Any surface exposed to the environment will, initially be coated with the surrounding environmental constituents (e.g. water, electrolytes and various organic and non-organic substances). It is likely that the presence of water, electrolytes and other substances could provide the stimulus for microbial growth and its further colonisation onto the material surfaces in vitro. Subsequently, any surface or material will likely to be affected in whatever its role or function. If the surface or material is used in a hospital or a food preparation environment, then it is essential that surface be free from any bio-contamination.

Stage 1

Bacteria posses a particular affinity for surfaces, be that electrostatic (ionic) or through dispersion forces (van der waals interactions), although the true nature is still hotly debated. Typically, free-floating bacteria (planktonic bacteria) within a medium will encounter a surface – now coated with environmental constituents – and adsorb onto the surface. At this stage, this adsorption in entirely reversible and occurs in a relatively short period of time of only seconds once exposed.

Stage 2

If the bacterium remains adsorbed on to the surface long enough, an irreversible attachment takes place as the bacterium undergoes chemical and physical changes.

Stage 3

As the numbers of bacterium cells adsorb onto a surface, they start to secrete a polysaccharide substance (EPS – extracellular substances). As the name suggests EPS are complex polymeric sugars such as glucose, galactose, fructose and others. This layer can now entrap particulate matter (e.g. clay, organic matter, dead cells and minerals) adding to the bulk and diversity of the biofilm.


It was originally thought that biofilm was a simply layer with bacterium randomly scatted around. However it was discovered that in sufficient numbers, bacterium signal each other to re-organise into vast arrays of structures, with intricate channels that deliver nutrients and remove waste products. As the biofilm matures, the film protects the bacterial community from changing environmental conditions, such as pH, temperature, salinity etc, and the presence of biocides.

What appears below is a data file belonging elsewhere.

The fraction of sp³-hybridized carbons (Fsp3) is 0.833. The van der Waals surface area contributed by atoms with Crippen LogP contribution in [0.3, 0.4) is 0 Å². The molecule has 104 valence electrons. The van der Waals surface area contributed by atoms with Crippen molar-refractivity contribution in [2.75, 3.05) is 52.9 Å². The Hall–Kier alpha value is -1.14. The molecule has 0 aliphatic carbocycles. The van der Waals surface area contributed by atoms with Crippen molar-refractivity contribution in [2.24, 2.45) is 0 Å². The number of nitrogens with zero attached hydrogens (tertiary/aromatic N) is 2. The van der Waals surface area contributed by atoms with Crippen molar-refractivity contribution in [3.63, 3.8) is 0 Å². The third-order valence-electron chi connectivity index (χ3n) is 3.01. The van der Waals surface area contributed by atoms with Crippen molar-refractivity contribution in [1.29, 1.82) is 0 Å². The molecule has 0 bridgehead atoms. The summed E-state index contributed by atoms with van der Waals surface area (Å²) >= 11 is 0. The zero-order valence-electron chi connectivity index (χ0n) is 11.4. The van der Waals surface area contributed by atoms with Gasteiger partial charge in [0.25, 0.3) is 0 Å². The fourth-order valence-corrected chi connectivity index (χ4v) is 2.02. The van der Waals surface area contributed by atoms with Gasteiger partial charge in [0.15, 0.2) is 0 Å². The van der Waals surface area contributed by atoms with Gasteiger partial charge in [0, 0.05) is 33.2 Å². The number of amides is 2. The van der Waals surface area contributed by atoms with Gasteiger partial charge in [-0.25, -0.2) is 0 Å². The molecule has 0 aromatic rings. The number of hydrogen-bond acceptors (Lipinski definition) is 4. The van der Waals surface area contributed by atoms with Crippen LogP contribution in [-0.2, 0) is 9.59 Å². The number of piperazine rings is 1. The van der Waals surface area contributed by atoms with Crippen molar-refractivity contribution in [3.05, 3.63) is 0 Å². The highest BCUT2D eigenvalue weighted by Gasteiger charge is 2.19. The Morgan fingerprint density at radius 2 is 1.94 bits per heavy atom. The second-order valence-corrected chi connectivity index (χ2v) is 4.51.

So, you can imagine that once biofilm takes hold on a surface, it is tough to remove effectively, although not impossible. Even chlorine (hypochlorite) used in water treatment facilities is relatively ineffective against biofilms.

The key to their survival in hostile environments is their genetic adaptability to each situation and use of genetic mutations brought about by differing nutrient composition. This gives the ability and of the bacteria to cope with varying environmental conditions by varying the precise composition of the biofilm.

Although greatly beneficial to bacterial survival, biofilm can cause significant damage to surface materials and habour deadly sources of pathogenic bacteria.

Biofilms and their role in various nosocomial infections

From a health and hygiene point of view, there is an excellent article published in Dartmouth Undergraduate Journal of Science (DUJS). Below i have cited directly the pertinent point:

“More immediately, some forms can even threaten the lives of humans. Biofilms are associated with many human diseases including periodontitis in the teeth and cystic fibrosis in the lungs, as well as various nosocomial infections acquired from hospitals. Other kinds of bacteria can also attach to implanted medical devices and persist through the formation of a biofilm. One man, for example, suffered from pacemaker endocarditis and recovered only after removal of the pacemaker. Endocarditis, the inflammation of the heart valve, occurs when the infecting organism enters the bloodstream and settles in the heart. In the United States, it targets approximately 19,000 people each year. The infectious organism is usually “streptococci (‘strep’), staphylococci (‘staph’), or species of bacteria that normally live on body surfaces”. This case is notable in that drugs alone could not cure his condition; instead, the specific source of bacteria had to be eliminated. The infected pacemaker did, in fact, turn out to have “localized accretions of coccoid bacteria,” in this case Staphylococcus aureus.

Biofilms have been found to preserve the bacteria that form them, but often exacerbate health problems for humans. Above are Staphylococcus aureus biofilms.

This strong resistance to antibiotics makes biofilms difficult to target by medical means. Antibiotics can attack the planktonic cells that are released from the biofilm. But the bacterial colony surrounded by biofilm is at least 500 times more resistant to antibiotics. Even after the planktonic bacteria dispersed throughout the body are eliminated, the biofilm, the source of the infectious disease, persists. Such a resistance is due to several factors: the failure of the antibacterial agent to fully penetrate into the biofilm, the existence of slow-growing cells in the biofilm that are not susceptible to antibiotics, and the protective phenotype of the biofilm itself. Researchers are thus attempting to target these characteristics of the biofilm”.